Mark Elliott has to hit the ground running.
On Monday the lifelong Lathrop resident will be sworn in as the newest member of the Lathrop City Council after being appointed last week to serve the remainder of the first-half of Councilman Omar Ornelas’ term which was vacated at the end of last year.
But his new colleagues didn’t do him any favors by letting his first night on the dais be an easy one.
Earlier this month when the council was set to make a decision on whether to increase water and sewer rates to keep the funds that serve them fiscally solvent for the near future, the council unanimously decided to wait until a replacement was seated so they could have a tie-breaking vote if that scenario were to arise.
The matter hasn’t generated a lot of contention amongst the council members themselves, but some residents have voiced displeasure that Lathrop’s water and sewer bills, if approved, would be among the highest in the county and markedly higher than some neighboring communities.
When it comes to water, however, not two places are alike.
Lathrop draws the majority of its water from ground wells around town and high traces of naturally occurring elements like uranium and arsenic have prompted the city to take proactive steps in getting the levels of both down to an acceptable level – especially after the arsenic threshold set by the Federal government fell significantly.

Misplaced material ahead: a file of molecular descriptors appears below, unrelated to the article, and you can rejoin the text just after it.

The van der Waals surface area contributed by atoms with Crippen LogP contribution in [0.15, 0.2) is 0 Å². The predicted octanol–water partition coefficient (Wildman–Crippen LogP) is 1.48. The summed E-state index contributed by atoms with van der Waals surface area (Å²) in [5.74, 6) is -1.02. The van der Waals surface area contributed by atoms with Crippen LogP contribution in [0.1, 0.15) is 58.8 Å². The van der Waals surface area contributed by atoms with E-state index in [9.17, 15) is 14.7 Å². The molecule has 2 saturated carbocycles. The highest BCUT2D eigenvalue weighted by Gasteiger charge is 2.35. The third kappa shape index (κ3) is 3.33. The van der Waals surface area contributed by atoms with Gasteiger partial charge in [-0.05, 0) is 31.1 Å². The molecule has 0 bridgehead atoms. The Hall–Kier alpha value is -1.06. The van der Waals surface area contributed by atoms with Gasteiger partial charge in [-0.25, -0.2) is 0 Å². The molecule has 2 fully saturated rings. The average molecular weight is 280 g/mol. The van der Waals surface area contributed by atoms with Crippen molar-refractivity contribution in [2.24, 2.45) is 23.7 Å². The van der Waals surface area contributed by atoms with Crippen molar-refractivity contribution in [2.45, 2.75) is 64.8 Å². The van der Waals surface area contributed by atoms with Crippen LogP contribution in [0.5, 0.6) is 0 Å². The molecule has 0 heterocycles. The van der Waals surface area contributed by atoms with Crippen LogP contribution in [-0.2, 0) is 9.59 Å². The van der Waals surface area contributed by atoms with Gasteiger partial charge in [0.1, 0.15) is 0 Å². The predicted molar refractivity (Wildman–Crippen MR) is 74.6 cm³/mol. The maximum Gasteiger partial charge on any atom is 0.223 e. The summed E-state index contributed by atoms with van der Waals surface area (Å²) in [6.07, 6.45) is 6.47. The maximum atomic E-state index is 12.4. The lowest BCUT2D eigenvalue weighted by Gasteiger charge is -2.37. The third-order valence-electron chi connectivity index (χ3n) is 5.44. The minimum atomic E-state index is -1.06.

A state-of-the-art arsenic filtering station was constructed on the outskirts of the community to remove the majority of the element from tainted water, and high uranium levels have meant that at least one well has to be blended with water from another to dilute the concentration.
The drought, however, has been a massive catalyst in forcing the city to look into raising the rates of residents.
According to staff reports, the need for the increase was spurred partially by California’s ongoing drought – with mandatory water reductions being imposed, the amount of money generated through the water fund was greatly diminished over the course of the last year, and while an El Nino system has brought above-average rainfall for the majority of Northern California, it’s expected to take more than one of those years to return water storage levels to an adequate position. Rate increases would depend on which side of I-5 that the resident lives on. This year, if the proposal passes the protest phase, east Lathrop residents would see their bill increase from $59.40 to $63, and would go up to $67 in 2017, $71 in 2018, $75 in 2019 and $79 in 2020. Residents west of I-5, this year, would see their existing bill go up from $59.85 to $66, and then up to $72 in 2017, $79 in 2018, $84 in 2019 and $87 in 2020.Base water rates would also increase over the same time span, and a simultaneous increase for every 1,000 gallons of water uses would also be applied each year.
The council will also discuss its sphere of influence plan on Monday, Feb. 1.